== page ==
2018 Lexus RX 350L ReviewJun 25th, 2018
The RX350 has been a hugely successful product for Lexus since it was first introduced. In fact, it’s been one of the best selling, if not the best selling, luxury SUV since the day it was introduced. Now in it’s 4th generation, Lexus has introduced a new model to the line-up: the RX 350L. It’s that little “L” on the end that makes all the difference. The L indicates that it has a third row of seats, which allows the RX 350L to carry seven passengers. Lexus offered us some drive time in it recently so we decided to try it out.
You may have seen the design on the road already. This current design was introduced in 2016 so it’s been on the market for a few years. As expected, Lexus’ trademark grille dominates the front of the car; it’s thoughtfully designed grille slats providing enough design intricacy to make the grille work.The sharp lines around it lend it some aggressiveness that previous generations have lacked. The sides of the RX 350 series have some angular shapes stamped into it that not only break up what would otherwise be a flat slab-sided shape, but also lend some curvaciousness to it. Or at least hint at it. The C-pillars fall away from the roof down the belt line with a graceful curve to the squared end. The black and gray 20” wheels lend themselves to the design nicely.
Inside, comfortable heated and ventilated leather seats await your tired keister. If you’ve ever spent even a quanta of time in a Lexus – any Lexus – you’ll feel right at home. All the standard Lexus design cues are present, from the analog dash clock to the infotainment control mouse. A large panoramic sunroof provides plenty of light and viewing pleasure for backseat passengers. A large 12.3” infotainment display sits on the dash and is easy to read. It’s a comfortable interior.
Of course, the big news is the new third row of seats tucked into the far back of the car. So how do they work? Well, if you have very small children they might do the trick, but otherwise they’re not very useful. Adults will certainly never fit back there. In order to make the third row work, the middle row of seats can slide forward and rearward to give access and make legroom for the third row. However, doing so provides only minimal legroom for the third row and compromises already limited legroom for middle-row passengers though. Again, small children only.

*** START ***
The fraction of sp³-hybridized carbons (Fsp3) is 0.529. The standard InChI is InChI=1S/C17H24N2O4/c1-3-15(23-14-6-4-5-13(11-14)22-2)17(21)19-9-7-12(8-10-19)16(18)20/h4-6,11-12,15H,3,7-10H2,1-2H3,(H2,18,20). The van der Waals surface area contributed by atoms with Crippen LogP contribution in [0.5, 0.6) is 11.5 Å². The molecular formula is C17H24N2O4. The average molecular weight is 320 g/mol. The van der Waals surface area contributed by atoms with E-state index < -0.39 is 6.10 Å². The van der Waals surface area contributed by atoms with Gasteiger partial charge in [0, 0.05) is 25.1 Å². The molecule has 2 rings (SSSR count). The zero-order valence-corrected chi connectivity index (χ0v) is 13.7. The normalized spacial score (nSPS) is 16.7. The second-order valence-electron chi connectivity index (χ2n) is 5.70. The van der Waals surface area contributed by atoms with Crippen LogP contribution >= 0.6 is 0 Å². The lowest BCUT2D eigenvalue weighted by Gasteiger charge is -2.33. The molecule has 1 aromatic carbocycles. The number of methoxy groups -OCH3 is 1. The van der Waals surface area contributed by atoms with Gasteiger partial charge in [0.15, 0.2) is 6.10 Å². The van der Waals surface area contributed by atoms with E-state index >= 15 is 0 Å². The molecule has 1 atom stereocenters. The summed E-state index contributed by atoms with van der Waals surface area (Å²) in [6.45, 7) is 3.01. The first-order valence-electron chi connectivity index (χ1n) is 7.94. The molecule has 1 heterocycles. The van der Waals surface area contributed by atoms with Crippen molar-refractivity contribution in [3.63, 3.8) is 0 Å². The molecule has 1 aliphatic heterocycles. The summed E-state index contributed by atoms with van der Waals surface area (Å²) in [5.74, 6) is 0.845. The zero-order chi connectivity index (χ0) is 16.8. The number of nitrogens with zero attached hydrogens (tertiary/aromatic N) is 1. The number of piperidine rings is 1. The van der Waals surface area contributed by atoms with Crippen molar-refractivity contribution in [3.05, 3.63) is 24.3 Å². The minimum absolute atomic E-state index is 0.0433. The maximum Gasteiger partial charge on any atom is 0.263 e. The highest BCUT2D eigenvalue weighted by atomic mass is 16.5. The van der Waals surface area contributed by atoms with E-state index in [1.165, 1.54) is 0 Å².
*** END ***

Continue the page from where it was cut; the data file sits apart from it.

The third row seats can electrically fold down into the floor with the push of a button and the middle row seatbacks can fold flat to align with the folded flat third row. There’s quite a bit of cargo room with all the rear seats folded down. You could probably fit a large wheelbarrow in there. Don’t ask how I know.
The RX 350L is powered by a naturally-aspirated Lexus 3.5L V6. Making 295 hp and 268 lb-ft of torque, it provides plenty of power yet idles so quietly and smoothly you can barely tell it’s running. Coupled to an 8-speed automatic transmission, it provides more of that low-rev quietness and delivers reasonable fuel efficiency. We averaged slightly over 21 mpg in the large SUV. While several drivetrain iterations are available, including AWD, our test car was fitted with front-wheel drive. We found it would frequently squeal the front tires without trying, which either speaks very well for the engine or very poorly for the tires. Given that we never felt caught out in a passing situation, our money is on the tires.
The ride is soft and cushy. There’s not much sport to this ride – it’s all about the luxury feel. As a result, bumps and broken pavement come through only slightly as the soft suspension absorbs most of the impact. There’s also quite a bit of nose dive when braking and rear squat when accelerating. Despite having a slightly soft, cushy ride, the suspension firms up rather nicely through sweeping curves and around tighter corners. The RX leans a little through the corner, but the suspension firms up after leaning a bit. In fact, after a few corners you develop a bit of confidence in it’s abilities. The steering is intuitive, but being a large, long wheelbase car, turning into tight parking spots can require a little extra attention. The various cross-traffic sensors and proximity sensors alert you as you squeeze into and out of tight situation and cameras help you see out.
The brakes are 12.9” in front and 13.3” in back. They confidently and quickly stop the 4,222 lb vehicle. They don’t feel squishy or grabby but positive and allow excellent modulation. The 20” wheels that they hide behind are attractive and complement the car’s design.
If you’ve driven and liked previous RX 350’s, you’ll probably like this one too. If you’ve never driven an RX 350 but are looking for a lux SUV with extra seating for children, you may also find that the RX 350L meets your needs. Now with a third row of foldable seats, the new RX 350 is more capable than ever.